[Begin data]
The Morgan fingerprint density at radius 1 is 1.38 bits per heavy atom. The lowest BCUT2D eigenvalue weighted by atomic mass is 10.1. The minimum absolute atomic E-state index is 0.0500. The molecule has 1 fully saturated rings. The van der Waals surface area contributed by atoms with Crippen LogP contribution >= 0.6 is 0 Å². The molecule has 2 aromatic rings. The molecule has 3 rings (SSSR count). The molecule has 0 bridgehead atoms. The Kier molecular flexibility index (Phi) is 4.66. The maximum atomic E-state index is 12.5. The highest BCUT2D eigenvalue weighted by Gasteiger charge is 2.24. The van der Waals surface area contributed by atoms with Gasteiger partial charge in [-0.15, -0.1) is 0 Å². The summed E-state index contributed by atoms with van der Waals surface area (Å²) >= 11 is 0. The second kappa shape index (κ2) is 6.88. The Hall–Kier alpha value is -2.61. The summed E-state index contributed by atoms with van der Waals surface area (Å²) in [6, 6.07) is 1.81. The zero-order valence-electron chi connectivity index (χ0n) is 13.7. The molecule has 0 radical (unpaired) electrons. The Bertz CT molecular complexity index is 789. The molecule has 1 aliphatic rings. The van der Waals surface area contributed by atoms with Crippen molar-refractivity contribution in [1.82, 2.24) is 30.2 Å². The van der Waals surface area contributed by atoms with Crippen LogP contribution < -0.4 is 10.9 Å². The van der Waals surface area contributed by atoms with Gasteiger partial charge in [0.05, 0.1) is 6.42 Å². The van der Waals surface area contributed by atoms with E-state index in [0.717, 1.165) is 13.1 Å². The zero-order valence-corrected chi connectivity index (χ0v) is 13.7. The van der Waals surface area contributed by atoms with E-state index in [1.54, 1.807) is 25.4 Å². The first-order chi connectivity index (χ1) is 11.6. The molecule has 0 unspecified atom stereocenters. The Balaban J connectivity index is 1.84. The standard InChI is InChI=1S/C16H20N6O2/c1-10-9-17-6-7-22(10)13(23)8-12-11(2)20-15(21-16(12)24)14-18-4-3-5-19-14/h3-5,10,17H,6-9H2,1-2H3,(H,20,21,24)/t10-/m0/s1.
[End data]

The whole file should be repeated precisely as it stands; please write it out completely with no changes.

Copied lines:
The Morgan fingerprint density at radius 1 is 1.38 bits per heavy atom. The lowest BCUT2D eigenvalue weighted by atomic mass is 10.1. The minimum absolute atomic E-state index is 0.0500. The molecule has 1 fully saturated rings. The van der Waals surface area contributed by atoms with Crippen LogP contribution >= 0.6 is 0 Å². The molecule has 2 aromatic rings. The molecule has 3 rings (SSSR count). The molecule has 0 bridgehead atoms. The Kier molecular flexibility index (Phi) is 4.66. The maximum atomic E-state index is 12.5. The highest BCUT2D eigenvalue weighted by Gasteiger charge is 2.24. The van der Waals surface area contributed by atoms with Gasteiger partial charge in [-0.15, -0.1) is 0 Å². The summed E-state index contributed by atoms with van der Waals surface area (Å²) >= 11 is 0. The second kappa shape index (κ2) is 6.88. The Hall–Kier alpha value is -2.61. The summed E-state index contributed by atoms with van der Waals surface area (Å²) in [6, 6.07) is 1.81. The zero-order valence-electron chi connectivity index (χ0n) is 13.7. The molecule has 0 radical (unpaired) electrons. The Bertz CT molecular complexity index is 789. The molecule has 1 aliphatic rings. The van der Waals surface area contributed by atoms with Crippen molar-refractivity contribution in [1.82, 2.24) is 30.2 Å². The van der Waals surface area contributed by atoms with Crippen LogP contribution < -0.4 is 10.9 Å². The van der Waals surface area contributed by atoms with Gasteiger partial charge in [0.05, 0.1) is 6.42 Å². The van der Waals surface area contributed by atoms with E-state index in [0.717, 1.165) is 13.1 Å². The zero-order valence-corrected chi connectivity index (χ0v) is 13.7. The van der Waals surface area contributed by atoms with E-state index in [1.54, 1.807) is 25.4 Å². The first-order chi connectivity index (χ1) is 11.6. The molecule has 0 unspecified atom stereocenters. The Balaban J connectivity index is 1.84. The standard InChI is InChI=1S/C16H20N6O2/c1-10-9-17-6-7-22(10)13(23)8-12-11(2)20-15(21-16(12)24)14-18-4-3-5-19-14/h3-5,10,17H,6-9H2,1-2H3,(H,20,21,24)/t10-/m0/s1.